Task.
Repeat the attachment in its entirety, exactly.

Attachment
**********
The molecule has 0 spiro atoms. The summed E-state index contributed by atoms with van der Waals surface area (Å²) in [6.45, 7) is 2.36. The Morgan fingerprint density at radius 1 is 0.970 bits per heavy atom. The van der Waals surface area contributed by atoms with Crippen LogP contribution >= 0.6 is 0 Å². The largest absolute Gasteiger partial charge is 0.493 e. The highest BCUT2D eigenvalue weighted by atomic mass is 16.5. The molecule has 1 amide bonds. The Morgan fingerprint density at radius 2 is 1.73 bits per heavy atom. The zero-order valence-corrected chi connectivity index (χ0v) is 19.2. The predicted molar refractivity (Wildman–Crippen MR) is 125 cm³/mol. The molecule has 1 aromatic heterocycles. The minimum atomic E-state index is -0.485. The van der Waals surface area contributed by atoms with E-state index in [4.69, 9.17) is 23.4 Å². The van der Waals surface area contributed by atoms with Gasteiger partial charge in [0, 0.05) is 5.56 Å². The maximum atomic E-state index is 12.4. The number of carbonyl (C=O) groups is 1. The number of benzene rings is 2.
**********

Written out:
The molecule has 0 spiro atoms. The summed E-state index contributed by atoms with van der Waals surface area (Å²) in [6.45, 7) is 2.36. The Morgan fingerprint density at radius 1 is 0.970 bits per heavy atom. The van der Waals surface area contributed by atoms with Crippen LogP contribution >= 0.6 is 0 Å². The largest absolute Gasteiger partial charge is 0.493 e. The highest BCUT2D eigenvalue weighted by atomic mass is 16.5. The molecule has 1 amide bonds. The Morgan fingerprint density at radius 2 is 1.73 bits per heavy atom. The zero-order valence-corrected chi connectivity index (χ0v) is 19.2. The predicted molar refractivity (Wildman–Crippen MR) is 125 cm³/mol. The molecule has 1 aromatic heterocycles. The minimum atomic E-state index is -0.485. The van der Waals surface area contributed by atoms with E-state index in [4.69, 9.17) is 23.4 Å². The van der Waals surface area contributed by atoms with Gasteiger partial charge in [0, 0.05) is 5.56 Å². The maximum atomic E-state index is 12.4. The number of carbonyl (C=O) groups is 1. The number of benzene rings is 2.